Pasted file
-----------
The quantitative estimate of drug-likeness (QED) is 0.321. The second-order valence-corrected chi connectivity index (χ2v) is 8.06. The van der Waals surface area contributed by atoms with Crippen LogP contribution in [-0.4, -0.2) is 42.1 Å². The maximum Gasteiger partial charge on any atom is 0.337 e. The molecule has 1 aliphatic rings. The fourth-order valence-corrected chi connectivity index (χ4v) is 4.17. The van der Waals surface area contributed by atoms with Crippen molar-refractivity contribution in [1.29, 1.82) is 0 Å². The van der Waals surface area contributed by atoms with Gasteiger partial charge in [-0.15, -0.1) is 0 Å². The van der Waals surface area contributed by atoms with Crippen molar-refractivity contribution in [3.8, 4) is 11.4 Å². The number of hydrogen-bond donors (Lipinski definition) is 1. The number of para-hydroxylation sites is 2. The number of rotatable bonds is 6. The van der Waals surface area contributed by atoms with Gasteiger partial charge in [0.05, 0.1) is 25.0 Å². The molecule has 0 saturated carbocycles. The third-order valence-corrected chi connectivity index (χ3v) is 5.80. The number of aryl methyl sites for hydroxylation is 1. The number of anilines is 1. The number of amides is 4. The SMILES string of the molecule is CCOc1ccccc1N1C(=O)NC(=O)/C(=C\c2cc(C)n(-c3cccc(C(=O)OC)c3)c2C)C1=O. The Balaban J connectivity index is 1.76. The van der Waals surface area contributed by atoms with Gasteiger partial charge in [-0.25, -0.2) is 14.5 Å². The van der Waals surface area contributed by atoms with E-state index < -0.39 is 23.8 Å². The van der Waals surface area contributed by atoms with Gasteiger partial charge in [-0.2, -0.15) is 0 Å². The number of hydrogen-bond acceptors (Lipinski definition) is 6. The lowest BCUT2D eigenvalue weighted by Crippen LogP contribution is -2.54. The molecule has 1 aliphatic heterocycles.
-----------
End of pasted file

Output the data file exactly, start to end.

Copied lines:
The quantitative estimate of drug-likeness (QED) is 0.321. The second-order valence-corrected chi connectivity index (χ2v) is 8.06. The van der Waals surface area contributed by atoms with Crippen LogP contribution in [-0.4, -0.2) is 42.1 Å². The maximum Gasteiger partial charge on any atom is 0.337 e. The molecule has 1 aliphatic rings. The fourth-order valence-corrected chi connectivity index (χ4v) is 4.17. The van der Waals surface area contributed by atoms with Crippen molar-refractivity contribution in [1.29, 1.82) is 0 Å². The van der Waals surface area contributed by atoms with Gasteiger partial charge in [-0.15, -0.1) is 0 Å². The van der Waals surface area contributed by atoms with Crippen molar-refractivity contribution in [3.8, 4) is 11.4 Å². The number of hydrogen-bond donors (Lipinski definition) is 1. The number of para-hydroxylation sites is 2. The number of rotatable bonds is 6. The van der Waals surface area contributed by atoms with Gasteiger partial charge in [0.05, 0.1) is 25.0 Å². The molecule has 0 saturated carbocycles. The third-order valence-corrected chi connectivity index (χ3v) is 5.80. The number of aryl methyl sites for hydroxylation is 1. The number of anilines is 1. The number of amides is 4. The SMILES string of the molecule is CCOc1ccccc1N1C(=O)NC(=O)/C(=C\c2cc(C)n(-c3cccc(C(=O)OC)c3)c2C)C1=O. The Balaban J connectivity index is 1.76. The van der Waals surface area contributed by atoms with Gasteiger partial charge in [-0.25, -0.2) is 14.5 Å². The van der Waals surface area contributed by atoms with E-state index < -0.39 is 23.8 Å². The van der Waals surface area contributed by atoms with Gasteiger partial charge in [-0.2, -0.15) is 0 Å². The number of hydrogen-bond acceptors (Lipinski definition) is 6. The lowest BCUT2D eigenvalue weighted by Crippen LogP contribution is -2.54. The molecule has 1 aliphatic heterocycles.